6. K Lawrence Tynes — After his two abysmal fourth-quarter misses against the Packers, another miss in the overtime was almost inevitable. It was from a longer distance. It was later in the game. A shank would give the Packers pretty good field position. Richie Tenenbaum would have been sympathetic of Tynes' despair at that point. But Tynes absolutely nailed a 47-yard field goal in overtime to put the Giants in the Super Bowl.

Now, if you're paying attention, this should be the Batting Sixth Quote Of The Week. But sometimes you don't need a quote to express human emotion. Sometimes all it takes is a picture:

Ah, kickers. Athletes whose moods and reputations are as good as their last kick.

7. QB Brett Favre — In the simplest of terms, the Packers lost this game on three fronts: penalties, turnovers, third down conversions. Penalties weren't Favre's fault, but the team's two turnovers were interceptions and of the 1-for-10 third down conversions, eight of those miscues were either incompletions or completions short of the first down. (A couple of those were bumped past the down marker thanks to Giants penalties, however. So that's nice.)

All told, Favre had an okay game, but since Ryan Grant could only muster 29 yards on the ground rushing (slightly down from last week's 201), Old Man Brett had to put the team on his shoulders. But a lot of his teammates are extremely heavy, and Favre's carryin' strength isn't what it used to be.

So now begins another offseason of "will he retire?" Maybe he and Mike Holmgren can start a rec shuffleboard team.

8. WR Donald Driver — Whatever bliss one feels on the receiving end of a 90-yard touchdown (which he had in this game) … this photo here must be the opposite feeling of that.

Seriously, these football players not only take hard hits, but some really goofy bounces. I make fun out of them every week primarily out of jealousy.

9. SP Bartolo Colon — (Sorry, just have to put some baseball news in here.)

Remember this guy? He won a Cy Young? Doesn't ring a bell? You're lying. Go sit in the corner.

The Indians were interested in bringing back their once ace pitcher to probably cap the end of their rotation for 2008, but he's having trouble clocking 90 mph on the radar so they're backing off.

ESPN.com says the Royals, White Sox, and Mets are now interested. This is what it's come to for Bartolo Colon. The Mets (sure), the White Sox (I … guess) and Kansas City (hahahaha).

Imagine if Kansas City was his best offer. I suppose less than two years removed for a torn rotator cuff, that's not bad. It beats the Long Island Ducks.

Coach: Jason Garrett — Why would a man take $3 million to remain as an assistant coach for the Dallas Cowboys when he could have made just as much, but with full control over the Baltimore Ravens?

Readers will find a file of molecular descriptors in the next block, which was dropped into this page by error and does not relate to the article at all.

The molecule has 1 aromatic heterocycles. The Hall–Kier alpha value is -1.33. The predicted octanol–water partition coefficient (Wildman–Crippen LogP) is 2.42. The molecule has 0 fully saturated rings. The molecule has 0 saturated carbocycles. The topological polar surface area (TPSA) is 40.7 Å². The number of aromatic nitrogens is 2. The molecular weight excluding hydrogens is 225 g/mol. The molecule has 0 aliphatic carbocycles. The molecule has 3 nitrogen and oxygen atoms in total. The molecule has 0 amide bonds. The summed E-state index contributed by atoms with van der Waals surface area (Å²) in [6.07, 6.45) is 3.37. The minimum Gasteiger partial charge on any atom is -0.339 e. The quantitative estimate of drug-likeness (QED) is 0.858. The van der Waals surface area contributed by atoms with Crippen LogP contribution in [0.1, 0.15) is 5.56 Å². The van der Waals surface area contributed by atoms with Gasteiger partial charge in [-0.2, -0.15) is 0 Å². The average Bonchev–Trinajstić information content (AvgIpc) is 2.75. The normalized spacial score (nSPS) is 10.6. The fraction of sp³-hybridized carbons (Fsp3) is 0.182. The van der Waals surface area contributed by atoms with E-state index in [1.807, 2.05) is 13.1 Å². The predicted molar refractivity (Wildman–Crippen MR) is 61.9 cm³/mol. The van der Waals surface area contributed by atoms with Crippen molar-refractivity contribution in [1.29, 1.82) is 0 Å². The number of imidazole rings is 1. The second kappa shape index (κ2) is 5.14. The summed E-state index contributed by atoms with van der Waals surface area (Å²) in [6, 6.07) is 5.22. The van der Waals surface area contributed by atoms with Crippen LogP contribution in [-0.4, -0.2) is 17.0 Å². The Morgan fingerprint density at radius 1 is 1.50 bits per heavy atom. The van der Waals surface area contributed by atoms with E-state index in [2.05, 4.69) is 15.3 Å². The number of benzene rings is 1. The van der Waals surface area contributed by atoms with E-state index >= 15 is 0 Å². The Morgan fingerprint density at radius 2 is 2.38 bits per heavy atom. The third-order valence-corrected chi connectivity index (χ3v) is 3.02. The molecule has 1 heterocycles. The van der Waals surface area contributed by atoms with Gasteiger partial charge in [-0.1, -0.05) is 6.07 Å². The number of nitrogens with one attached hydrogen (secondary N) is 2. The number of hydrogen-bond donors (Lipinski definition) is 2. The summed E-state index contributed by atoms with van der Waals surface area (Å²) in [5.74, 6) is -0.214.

When the difference is between Tony Romo and Kyle Boller.

Cowboys owner Jerry Jones pulled off an interesting gambit when he said he'd match the offer Baltimore gave to his precious Garrett. It was almost like a good ol' fashioned Texas auction. Garrett decided to stay with his team, even though Wade Phillips is still the coach … for now.

The line of the moment goes to the Fort Worth Star-Telegram's Newy Scruggs on the situation: "It's like letting your mistress stay in the guest room. Jerry is in love with Jason Garrett, even though he's married to Wade Phillips."

Bench: Me — It's been a ridiculously fun column to pen for the last five months, but this will be the final installment of Batting Around. It has gotten to be a little too much for me to handle on a weekly basis, so the total wattage I've spent on this column will be channeled into the same, snappy sports coverage on our Treehouse Fort radio show's news intro. This will also mean more longform coverage on individual stories for BC Sports, rather than having to wait every Tuesday, and by Tuesday I mean "whenever I get to it, even if I miss a week."

You wonder what happens when I miss a week. It's like when your girlfriend is missing her period. "Oh crap, did I do something wrong?" then you rock back and forth in the fetal position, until it finally shows up Wednesday night. Or the following week. And all is well.

But Treehouse Fort is becoming something special, and the time spent on that is, I believe, more worthwhile. So in a way, radio killed the Internet star, for lack of a better word for "star."

Of course, take this retirement like anything else in sports. What this really means is that in a year or two, I might come back and try Batting Around again, only because I miss it, with less gusto and less glamor. Which means in about a year maybe Bill Cowher and I will hold a joint press conference.

(Photo credits: David J. Phillip/AP, Jonathan Daniel/Getty)